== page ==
Showing Up Respectfully: As Allies and Accomplices

“What we choose to emphasize will [at least in part] determine our lives. If we see only the worst, it destroys our capacity to do something. If we remember those times and places – and there are so many – where people have behaved magnificently, this gives us the energy to act, and at least the possibility of sending this spinning top of a world in a different direction.”
~ Howard Zinn

One of the most frustrating and difficult things about encountering injustice on a large scale is a feeling of helplessness. To counteract this overwhelming feeling, we often rush toward “helping” in some kind of immediate, tangible way. We want to “do something” to right the wrongs we see in the world. However, particularly when we are strangers to the community we hope to help, moving too quickly toward solutions can often do more harm than good. It can create apparent short-term success at the expense of long-term progress, perpetuate unequal systems of wealth and influence, or undermine local grassroots efforts.

Changing systematic problems requires more than good intentions. It requires that we listen carefully to the people within the community, and learn about the solutions they have already devised. It requires us to understand our relationship to the people we want to help, and to reflect on our own motivations and assumptions. And it requires us to care not only about the harm done to people far away, but to turn around and look at the needs back at home, often right in our own neighborhoods.

For those of us doing justice work in our communities on issues that impact us directly, it is important to remember how spiritual practice and self-care are fundamental; without these, we burn out and continue to internalize the oppression we are struggling against.

For those of us who wish to be more effective allies with communities at home, it is imperative that we continue to strengthen our self-awareness, and that we surface previously unconscious assumptions about the “right” way to go about making change, and the appropriate role we can play as allies to the people who are fighting for their liberation.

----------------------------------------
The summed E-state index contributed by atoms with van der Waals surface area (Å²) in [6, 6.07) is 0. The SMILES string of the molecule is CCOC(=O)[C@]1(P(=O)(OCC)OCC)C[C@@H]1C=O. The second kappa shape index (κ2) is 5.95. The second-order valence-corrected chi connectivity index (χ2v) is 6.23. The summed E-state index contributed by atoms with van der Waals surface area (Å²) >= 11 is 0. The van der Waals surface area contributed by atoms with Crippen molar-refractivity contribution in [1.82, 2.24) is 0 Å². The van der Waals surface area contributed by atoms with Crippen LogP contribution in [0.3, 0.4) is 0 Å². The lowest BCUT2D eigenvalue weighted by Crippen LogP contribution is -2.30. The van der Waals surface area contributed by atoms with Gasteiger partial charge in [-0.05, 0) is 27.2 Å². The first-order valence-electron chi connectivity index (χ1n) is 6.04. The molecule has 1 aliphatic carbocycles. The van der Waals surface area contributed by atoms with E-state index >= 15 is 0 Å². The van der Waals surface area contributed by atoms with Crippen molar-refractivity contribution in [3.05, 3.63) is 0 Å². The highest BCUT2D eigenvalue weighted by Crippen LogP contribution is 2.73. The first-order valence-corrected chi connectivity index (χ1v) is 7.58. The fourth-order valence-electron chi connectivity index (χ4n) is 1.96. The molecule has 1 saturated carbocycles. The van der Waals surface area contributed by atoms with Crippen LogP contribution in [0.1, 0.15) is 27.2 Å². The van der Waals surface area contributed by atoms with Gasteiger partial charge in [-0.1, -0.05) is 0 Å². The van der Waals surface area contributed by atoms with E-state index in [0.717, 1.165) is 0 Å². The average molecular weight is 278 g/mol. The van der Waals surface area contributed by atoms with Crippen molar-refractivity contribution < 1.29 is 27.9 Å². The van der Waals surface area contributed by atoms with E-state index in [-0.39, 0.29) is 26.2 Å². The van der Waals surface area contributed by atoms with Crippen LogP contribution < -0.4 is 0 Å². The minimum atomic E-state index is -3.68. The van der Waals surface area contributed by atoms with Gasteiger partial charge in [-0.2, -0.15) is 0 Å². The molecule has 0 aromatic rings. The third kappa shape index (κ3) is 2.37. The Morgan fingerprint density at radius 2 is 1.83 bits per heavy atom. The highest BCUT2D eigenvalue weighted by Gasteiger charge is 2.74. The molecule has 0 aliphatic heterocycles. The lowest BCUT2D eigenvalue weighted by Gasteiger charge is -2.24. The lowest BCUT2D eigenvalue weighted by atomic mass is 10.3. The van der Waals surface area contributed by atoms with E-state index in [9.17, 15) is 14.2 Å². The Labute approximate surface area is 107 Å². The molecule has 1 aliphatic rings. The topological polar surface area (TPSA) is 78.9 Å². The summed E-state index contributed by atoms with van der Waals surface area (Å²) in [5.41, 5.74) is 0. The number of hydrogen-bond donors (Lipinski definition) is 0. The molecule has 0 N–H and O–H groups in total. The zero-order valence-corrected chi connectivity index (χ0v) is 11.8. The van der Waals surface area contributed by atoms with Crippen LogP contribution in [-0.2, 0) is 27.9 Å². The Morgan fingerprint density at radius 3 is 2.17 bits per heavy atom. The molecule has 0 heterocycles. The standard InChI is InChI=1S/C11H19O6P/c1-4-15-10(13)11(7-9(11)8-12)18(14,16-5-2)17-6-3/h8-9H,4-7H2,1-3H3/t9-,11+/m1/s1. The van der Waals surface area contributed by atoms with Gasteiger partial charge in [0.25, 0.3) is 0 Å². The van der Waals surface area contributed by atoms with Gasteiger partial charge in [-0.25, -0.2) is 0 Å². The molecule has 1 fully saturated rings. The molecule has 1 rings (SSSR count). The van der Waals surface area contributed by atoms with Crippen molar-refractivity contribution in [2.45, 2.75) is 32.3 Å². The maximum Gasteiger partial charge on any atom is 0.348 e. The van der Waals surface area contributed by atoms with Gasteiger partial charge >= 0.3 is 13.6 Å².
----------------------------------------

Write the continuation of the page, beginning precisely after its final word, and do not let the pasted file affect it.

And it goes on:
For all of us, justice work means taking risks, being willing to be wrong, and then to learn from our mistakes. It invites an open heart and mind as we encounter problems that are much larger than any one person can solve in a week or two. It urges us to sit with uncomfortable truths and questions that have no easy answers, to seek ways to work together without rushing toward judgment.

Perhaps most of all, to be effective activists for justice requires a long-term and sustained response, not over the course of weeks or months, but of years. We need to be willing to put our resources, hands, and hearts on the line to help create a more just and compassionate world.

In this unit we encourage you to:

  • Examine your own thoughts and experiences around “helping” someone from another culture or country.
  • Consider what it means to be in community across differences of ethnicity, culture, and wealth.
  • Listen to the responses of people who have been on the receiving end of help from the U.S.
  • Understand the approach that the UUCSJ takes toward our partner organizations and supporting their work.
  • Consider your justice work at home, and how this immersion-learning journey will influence the choices and decisions you make moving forward.

Opening Meditation
“Risk” by Lisa Colt

My teacher says,
You’ve got to stink first.
I tell her, I don’t have time to stink.
At 64 years old
I go directly to perfection
Or I go nowhere.
Perfection is nowhere,
She says, So stink.
Stink like a beginner,
Stink like decaying flesh,
Old blood,
Cold sweat.
She says,
I know a woman who’s eighty-six,
Last year she learned to dive.

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